“They never got a permit to do the demolition,” said resident and former town council member Ann Graham.
She said that Utica Building Commissioner Larry Wallace gave Jacob’s Well permits for construction in February 2012, well after work had been undertaken at the site.
“They had already been working on it for more than 12 months,” she said.
Still, several Utica Town Board members maintain construction at the site is moving forward within the law.
“Our building commissioner approved the permits,” council President Hank Dorman said, adding that state approval for work at the site also was given.
But residents’ concerns caused the Utica Town Board on Jan. 8 to vote 3-2 — with Dorman and councilman Steve Long voting against — in favor of asking the town’s planning and zoning board to issue a stop-work order at the site. That request was the one eventually tabled by the board when it met Jan. 11.
Town Board Member Jimmy Carter — who voted in favor of asking the planning and zoning board to review and vote on whether to issue the stop-work order — agreed that he thinks permitting for renovations at the site was secured and said he was unsure about what grounds the town would be able to issue a stop-work order if that’s the route it decided to take.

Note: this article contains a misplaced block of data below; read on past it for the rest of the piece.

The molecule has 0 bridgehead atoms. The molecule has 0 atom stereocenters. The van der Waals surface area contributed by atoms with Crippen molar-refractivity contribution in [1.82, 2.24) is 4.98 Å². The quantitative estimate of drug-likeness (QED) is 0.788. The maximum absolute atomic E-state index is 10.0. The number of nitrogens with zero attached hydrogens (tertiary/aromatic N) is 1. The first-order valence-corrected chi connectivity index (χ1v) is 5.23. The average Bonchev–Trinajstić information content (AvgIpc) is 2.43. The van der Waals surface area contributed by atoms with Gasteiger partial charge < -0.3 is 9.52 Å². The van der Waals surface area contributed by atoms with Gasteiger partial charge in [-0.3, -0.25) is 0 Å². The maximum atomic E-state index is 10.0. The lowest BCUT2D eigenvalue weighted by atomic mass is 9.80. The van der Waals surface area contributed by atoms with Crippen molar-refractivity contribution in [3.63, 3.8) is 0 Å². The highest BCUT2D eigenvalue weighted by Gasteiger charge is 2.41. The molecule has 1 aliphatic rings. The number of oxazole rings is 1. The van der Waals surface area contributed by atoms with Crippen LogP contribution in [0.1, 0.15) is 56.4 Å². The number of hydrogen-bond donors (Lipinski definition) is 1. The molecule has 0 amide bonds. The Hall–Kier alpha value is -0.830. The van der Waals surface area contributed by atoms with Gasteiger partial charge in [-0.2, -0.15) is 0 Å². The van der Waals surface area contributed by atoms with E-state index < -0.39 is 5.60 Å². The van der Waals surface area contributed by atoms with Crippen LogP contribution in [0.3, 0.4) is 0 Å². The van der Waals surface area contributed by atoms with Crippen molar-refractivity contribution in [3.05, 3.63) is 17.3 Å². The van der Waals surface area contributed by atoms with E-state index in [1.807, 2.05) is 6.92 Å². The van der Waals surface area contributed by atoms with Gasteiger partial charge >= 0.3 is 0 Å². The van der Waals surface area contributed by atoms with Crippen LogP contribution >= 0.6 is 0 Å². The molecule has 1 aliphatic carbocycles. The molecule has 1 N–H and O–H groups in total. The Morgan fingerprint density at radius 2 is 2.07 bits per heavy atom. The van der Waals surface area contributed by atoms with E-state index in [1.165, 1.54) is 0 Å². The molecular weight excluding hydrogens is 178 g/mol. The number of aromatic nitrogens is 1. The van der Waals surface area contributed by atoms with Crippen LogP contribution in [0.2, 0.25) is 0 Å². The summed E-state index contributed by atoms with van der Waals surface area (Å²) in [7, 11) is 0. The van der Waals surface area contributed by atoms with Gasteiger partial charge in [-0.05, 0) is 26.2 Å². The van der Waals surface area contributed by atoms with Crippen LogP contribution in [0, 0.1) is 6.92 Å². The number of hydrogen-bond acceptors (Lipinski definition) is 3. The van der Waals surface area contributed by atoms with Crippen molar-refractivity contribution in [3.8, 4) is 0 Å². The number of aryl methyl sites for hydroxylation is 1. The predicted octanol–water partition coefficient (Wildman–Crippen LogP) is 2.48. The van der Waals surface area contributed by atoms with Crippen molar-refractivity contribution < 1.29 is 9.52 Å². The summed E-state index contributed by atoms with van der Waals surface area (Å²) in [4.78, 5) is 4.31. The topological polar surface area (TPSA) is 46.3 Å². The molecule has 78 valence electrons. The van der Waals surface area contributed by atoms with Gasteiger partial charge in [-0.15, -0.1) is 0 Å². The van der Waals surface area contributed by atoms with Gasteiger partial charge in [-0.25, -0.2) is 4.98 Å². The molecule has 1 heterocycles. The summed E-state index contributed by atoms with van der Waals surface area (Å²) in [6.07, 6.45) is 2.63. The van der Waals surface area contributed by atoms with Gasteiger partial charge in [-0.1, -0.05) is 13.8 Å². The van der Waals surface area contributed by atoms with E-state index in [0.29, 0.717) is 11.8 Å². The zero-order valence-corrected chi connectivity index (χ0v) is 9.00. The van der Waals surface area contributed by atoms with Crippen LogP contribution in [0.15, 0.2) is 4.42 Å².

David Lewis, the attorney for Jacob’s Well, agreed that the town doesn’t have grounds to issue such an order on the project.
“I cant imagine, once they get a look at the law, they’ll continue with the stop-work order,” he said, adding that he would challenge such an order in court if necessary.
“They don’t have grounds unless we are in violation of the code,” he said.
According to Utica’s 2005-09 building ordinance, the only person that can issue a stop-work order is the town’s building commissioner and an order should only be issued if construction is proceeding in an unsafe manner, construction is occurring in violation of the building ordinance or state law or if construction for which a building permit is required is proceeding without a building permit being in force.